As COVID-19 cases continue to surge in the United States during the summer and into the fall, golf courses remain open throughout the country. Like many other social activities, players might be trying to answer this simple question: Is it safe to play golf right now?
America’s most famous golfers have taken widely different approaches to returning to the greens. For example, President Donald Trump returned to the golf course on May 23 (and he certainly didn’t stop going back to the course in the months afterward), but if he wants to travel to Scotland to hit the links on the day of Joe Biden’s inauguration, he won’t be allowed into the country.
On Oct. 13, the PGA Tour announced that Dustin Johnson, the No. 1 player in the world, had tested positive for the coronavirus, and later that month, top 20 player Tony Finau talked about his experiences contracting COVID-19. On Nov. 9, only three days before the rescheduled Masters was to begin, former champion Sergio Garcia withdrew after testing positive.
In late December, the legendary Greg Norman said he had contracted COVID-19 and called it a “hideous” virus. He said, “I am fit and strong and have a high tolerance for pain but this virus kicked the crap out of me like nothing I have ever experienced before,” Norman wrote on Instagram. “Muscle and joint pain on another level. Headaches that feel like a chisel going through your head scraping little bits off each time, fever, muscles that just did not want to work … Then my taste failed where beer tastes bad and wine the same. And finally at times struggling with memory of names and things. Then there is irritation.”
But experts say if players follow guidelines correctly, golf is one of the safest activities people can partake in during the pandemic. Perhaps that’s why California golf courses can remain open despite the fact much of the state is shut down.
MLive asked four health experts to rank 36 activities on how likely participants were to contract COVID-19 while doing them. Golf was given a risk level of 3, making it riskier than going for a walk, getting gas or takeout, and playing tennis. The experts considered it equally as dangerous as visiting a library or museum, staying at a hotel, buying groceries, and camping.
“Golfing has a low risk, among the recreational activities, because it’s outdoors, is a non-contact sport, and has small groups of people,” the experts said. “It starts to become an issue when people start mingling, sharing golf carts, and getting within 6 feet of each other.”
Dr. Nasir Husain, the Henry Ford Macomb medical director for infection prevention, stressed the importance of social distancing while golfing.
“Just play golf, say hi and bye, and go on your merry way,” Husain said. “Don’t come close to each other.”
The PGA created a Back2Golf guide that lays out its three-phase approach to reopening courses. In phase 1, PGA says gatherings cap at ten people with strict social distancing, single cart riders, and clubhouses and other amenities closed.
By phase 3—also called the “new normal”—there are no restrictions for capacity, clubhouse amenities, or golf operations. Still, players must social distance, and comprehensive sanitization procedures must be in place.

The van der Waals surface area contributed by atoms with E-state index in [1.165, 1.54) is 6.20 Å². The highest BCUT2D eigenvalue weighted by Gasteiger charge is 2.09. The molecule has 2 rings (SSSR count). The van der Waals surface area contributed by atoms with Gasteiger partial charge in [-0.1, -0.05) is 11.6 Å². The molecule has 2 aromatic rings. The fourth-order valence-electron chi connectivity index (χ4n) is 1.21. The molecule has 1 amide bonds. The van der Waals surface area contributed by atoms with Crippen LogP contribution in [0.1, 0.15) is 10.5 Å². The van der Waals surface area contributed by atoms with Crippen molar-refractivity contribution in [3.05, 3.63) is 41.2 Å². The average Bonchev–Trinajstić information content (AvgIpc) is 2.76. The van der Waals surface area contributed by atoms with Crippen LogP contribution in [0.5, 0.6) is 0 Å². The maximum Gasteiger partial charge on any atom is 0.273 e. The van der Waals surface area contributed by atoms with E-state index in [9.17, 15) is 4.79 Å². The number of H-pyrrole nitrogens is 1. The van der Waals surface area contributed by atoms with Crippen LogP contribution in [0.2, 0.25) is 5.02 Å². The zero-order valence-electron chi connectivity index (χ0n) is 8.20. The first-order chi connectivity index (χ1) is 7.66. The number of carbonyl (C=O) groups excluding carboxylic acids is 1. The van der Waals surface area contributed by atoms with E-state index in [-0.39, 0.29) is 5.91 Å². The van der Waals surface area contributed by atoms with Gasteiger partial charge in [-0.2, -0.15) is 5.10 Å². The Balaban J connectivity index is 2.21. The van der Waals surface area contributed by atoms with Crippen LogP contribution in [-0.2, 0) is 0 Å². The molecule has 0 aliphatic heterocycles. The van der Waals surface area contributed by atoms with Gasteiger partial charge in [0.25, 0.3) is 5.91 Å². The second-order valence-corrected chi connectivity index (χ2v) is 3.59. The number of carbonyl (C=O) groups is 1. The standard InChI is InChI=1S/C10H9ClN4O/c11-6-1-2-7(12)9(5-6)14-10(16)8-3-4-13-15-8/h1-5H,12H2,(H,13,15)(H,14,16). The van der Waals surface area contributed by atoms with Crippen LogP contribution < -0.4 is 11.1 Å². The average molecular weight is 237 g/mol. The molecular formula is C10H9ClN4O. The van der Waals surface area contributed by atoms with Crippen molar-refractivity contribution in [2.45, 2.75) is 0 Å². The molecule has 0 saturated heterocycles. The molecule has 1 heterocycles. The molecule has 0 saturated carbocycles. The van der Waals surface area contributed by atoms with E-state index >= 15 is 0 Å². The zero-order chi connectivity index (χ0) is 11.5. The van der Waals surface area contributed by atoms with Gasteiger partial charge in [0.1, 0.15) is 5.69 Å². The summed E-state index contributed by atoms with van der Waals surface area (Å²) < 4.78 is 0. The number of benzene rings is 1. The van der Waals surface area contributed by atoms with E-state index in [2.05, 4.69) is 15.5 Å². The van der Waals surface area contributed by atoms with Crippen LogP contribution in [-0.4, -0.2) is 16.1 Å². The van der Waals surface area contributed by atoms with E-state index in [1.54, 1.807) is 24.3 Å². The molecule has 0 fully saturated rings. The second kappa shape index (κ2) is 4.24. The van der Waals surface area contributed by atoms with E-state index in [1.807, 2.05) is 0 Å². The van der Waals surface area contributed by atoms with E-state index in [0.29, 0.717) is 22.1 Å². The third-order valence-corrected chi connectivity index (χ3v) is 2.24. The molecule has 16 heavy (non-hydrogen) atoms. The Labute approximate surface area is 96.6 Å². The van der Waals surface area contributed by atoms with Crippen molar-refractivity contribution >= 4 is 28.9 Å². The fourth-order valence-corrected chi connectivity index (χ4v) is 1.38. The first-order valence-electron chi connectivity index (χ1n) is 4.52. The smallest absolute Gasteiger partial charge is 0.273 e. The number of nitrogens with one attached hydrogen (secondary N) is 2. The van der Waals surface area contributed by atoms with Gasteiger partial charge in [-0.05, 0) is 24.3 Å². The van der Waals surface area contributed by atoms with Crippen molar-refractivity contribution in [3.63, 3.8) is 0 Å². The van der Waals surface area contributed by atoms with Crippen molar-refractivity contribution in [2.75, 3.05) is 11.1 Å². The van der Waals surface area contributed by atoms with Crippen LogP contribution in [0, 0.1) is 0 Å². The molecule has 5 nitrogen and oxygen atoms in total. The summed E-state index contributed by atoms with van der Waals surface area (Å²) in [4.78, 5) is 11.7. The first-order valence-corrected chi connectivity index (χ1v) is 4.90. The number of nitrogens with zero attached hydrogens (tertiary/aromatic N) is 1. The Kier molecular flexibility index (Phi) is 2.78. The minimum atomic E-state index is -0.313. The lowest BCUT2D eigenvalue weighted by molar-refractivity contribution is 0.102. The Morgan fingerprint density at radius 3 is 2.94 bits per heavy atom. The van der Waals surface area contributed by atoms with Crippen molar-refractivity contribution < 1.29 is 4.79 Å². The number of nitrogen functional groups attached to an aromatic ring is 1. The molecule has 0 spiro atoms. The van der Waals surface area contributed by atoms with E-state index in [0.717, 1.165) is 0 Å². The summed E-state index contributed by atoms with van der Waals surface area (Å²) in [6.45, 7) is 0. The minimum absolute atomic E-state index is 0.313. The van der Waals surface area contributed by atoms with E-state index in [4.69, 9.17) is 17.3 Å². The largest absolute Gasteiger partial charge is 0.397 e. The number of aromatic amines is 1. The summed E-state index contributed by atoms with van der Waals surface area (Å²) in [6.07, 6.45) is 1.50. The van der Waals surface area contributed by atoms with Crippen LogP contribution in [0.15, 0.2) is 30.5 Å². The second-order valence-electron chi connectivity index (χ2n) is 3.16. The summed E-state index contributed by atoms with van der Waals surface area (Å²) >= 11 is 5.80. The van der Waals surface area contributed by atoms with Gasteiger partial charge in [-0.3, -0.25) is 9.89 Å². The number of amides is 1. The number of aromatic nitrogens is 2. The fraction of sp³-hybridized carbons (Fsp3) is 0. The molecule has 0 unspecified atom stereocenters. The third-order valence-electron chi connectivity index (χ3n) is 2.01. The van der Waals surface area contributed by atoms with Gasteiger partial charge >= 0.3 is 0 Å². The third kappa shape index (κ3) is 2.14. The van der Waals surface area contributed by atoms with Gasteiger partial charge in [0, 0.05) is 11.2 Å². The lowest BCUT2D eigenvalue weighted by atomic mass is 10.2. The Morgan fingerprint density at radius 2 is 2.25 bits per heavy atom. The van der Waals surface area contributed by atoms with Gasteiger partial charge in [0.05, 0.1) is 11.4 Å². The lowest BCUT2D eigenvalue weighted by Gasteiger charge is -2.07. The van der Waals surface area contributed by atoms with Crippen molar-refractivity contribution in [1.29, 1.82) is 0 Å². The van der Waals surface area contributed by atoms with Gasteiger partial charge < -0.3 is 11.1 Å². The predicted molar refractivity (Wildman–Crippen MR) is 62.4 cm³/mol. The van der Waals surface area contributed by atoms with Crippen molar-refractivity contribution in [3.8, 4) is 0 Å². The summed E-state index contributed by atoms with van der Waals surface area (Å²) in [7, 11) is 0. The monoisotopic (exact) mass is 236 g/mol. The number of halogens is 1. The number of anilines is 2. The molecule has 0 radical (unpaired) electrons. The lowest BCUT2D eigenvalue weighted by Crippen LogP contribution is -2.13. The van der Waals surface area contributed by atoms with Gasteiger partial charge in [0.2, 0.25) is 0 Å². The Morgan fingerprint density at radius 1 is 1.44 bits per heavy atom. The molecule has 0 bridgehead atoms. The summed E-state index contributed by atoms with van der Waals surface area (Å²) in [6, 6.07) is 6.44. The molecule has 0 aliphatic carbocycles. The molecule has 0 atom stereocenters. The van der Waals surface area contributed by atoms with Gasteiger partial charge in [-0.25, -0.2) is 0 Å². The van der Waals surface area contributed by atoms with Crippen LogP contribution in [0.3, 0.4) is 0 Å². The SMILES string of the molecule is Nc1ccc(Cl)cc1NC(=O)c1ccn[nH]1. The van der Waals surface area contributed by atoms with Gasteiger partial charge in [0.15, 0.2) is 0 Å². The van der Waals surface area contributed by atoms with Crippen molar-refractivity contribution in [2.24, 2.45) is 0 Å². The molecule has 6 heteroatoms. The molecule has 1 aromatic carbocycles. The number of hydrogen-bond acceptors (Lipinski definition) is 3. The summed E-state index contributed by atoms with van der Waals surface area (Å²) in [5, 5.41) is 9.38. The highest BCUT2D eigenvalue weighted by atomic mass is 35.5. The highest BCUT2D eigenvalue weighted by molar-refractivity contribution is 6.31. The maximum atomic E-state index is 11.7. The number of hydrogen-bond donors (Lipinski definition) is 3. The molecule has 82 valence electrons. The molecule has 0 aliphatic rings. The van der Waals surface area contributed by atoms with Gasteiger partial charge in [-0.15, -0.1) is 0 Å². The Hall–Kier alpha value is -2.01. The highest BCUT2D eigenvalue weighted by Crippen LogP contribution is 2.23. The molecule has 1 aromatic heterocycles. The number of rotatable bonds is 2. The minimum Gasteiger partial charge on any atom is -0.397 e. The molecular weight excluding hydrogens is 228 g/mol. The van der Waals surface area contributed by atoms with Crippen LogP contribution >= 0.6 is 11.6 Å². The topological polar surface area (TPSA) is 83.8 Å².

Golf Magazine created a nine-point checklist for playing golf safely during the pandemic. The list says golfers should bring a mask for when they are near the clubhouse, bring their own water and cleaning supplies, avoid borrowing supplies from other golfers, and be aware that many communal tools like bunker racks may not be available.
Additionally, Golf suggests players “condition [themselves] to the new conditions” and be open to the fact that the courses may not be as nice as before the pandemic, since many have had to cut back on expenses.
“Take a deep breath and consider that Augusta-pure course setups are a modern invention, not the way conditions were always meant to be,” the author said. “In that sense, recent changes represent a reset. They’re also a reminder of what really matters. You’re playing golf again, which, as long as you’re going about it safely, is a whole lot better than sheltering in place.”
Disney World is also trying to keep its golfing patrons safe, instituting new policies for how to stay as contact-less as possible with required face coverings for everybody who uses the clubhouse and restrooms.
But no system is perfect, and in October, a number of new coronavirus cases in Vermont were linked to a golf tournament that 80 people attended.
Either way, people seem to be hitting the links in larger numbers. According to Forbes, play in June 2020 had increased by about 14% nationally from a year earlier, and a National Golf Foundation saw a 20% increase in rounds played in August. The Rancho Santa Fe Golf Club in California increased its budget by $500,000 because there are so many golfers on the course, and even the Washington Post wrote in September that golf “had its best summer in decades.”
Millions of more rounds of golf were played in 2020 than in years prio. Wrote Forbes, “Experienced golfers flocked to the courses, but so did a new group of players, in search of an outdoor activity during stay-at-home and social distancing orders.”
Is it safe:
- To run or exercise outdoors?
- To go to the gym?
- To get your haircut?
- To go to the doctor?
- To go to religious services?
- To send your children to summer camp?
- To fly?
- To take a road trip?
- To use a public restroom?
- To stay in a hotel?
- To go to a water park this summer?
- To hug your friends?
- To ride on an elevator?
- To go to the dentist?
- To go back to the office?
- To go to a Donald Trump rally?
- To get your nails done?
- To donate blood?
- To vote?
- To go out to eat?
- To get a mammogram?